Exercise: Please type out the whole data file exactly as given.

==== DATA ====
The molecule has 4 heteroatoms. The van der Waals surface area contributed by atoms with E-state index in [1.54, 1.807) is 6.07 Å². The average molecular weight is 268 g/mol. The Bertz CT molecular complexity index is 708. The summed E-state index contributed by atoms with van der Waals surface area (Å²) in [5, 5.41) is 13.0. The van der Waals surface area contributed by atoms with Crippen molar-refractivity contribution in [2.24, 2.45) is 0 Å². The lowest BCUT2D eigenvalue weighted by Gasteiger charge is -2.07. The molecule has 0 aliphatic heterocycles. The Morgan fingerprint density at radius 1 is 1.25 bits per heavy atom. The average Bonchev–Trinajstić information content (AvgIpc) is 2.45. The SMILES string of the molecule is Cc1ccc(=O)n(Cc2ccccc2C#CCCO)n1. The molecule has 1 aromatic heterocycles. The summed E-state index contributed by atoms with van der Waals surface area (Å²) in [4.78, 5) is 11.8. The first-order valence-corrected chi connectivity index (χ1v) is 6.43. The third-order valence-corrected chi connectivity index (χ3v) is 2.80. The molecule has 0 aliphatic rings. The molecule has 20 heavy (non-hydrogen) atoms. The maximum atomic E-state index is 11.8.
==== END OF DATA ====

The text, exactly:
The molecule has 4 heteroatoms. The van der Waals surface area contributed by atoms with E-state index in [1.54, 1.807) is 6.07 Å². The average molecular weight is 268 g/mol. The Bertz CT molecular complexity index is 708. The summed E-state index contributed by atoms with van der Waals surface area (Å²) in [5, 5.41) is 13.0. The van der Waals surface area contributed by atoms with Crippen molar-refractivity contribution in [2.24, 2.45) is 0 Å². The lowest BCUT2D eigenvalue weighted by Gasteiger charge is -2.07. The molecule has 0 aliphatic heterocycles. The Morgan fingerprint density at radius 1 is 1.25 bits per heavy atom. The average Bonchev–Trinajstić information content (AvgIpc) is 2.45. The SMILES string of the molecule is Cc1ccc(=O)n(Cc2ccccc2C#CCCO)n1. The molecule has 1 aromatic heterocycles. The summed E-state index contributed by atoms with van der Waals surface area (Å²) in [4.78, 5) is 11.8. The first-order valence-corrected chi connectivity index (χ1v) is 6.43. The third-order valence-corrected chi connectivity index (χ3v) is 2.80. The molecule has 0 aliphatic rings. The molecule has 20 heavy (non-hydrogen) atoms. The maximum atomic E-state index is 11.8.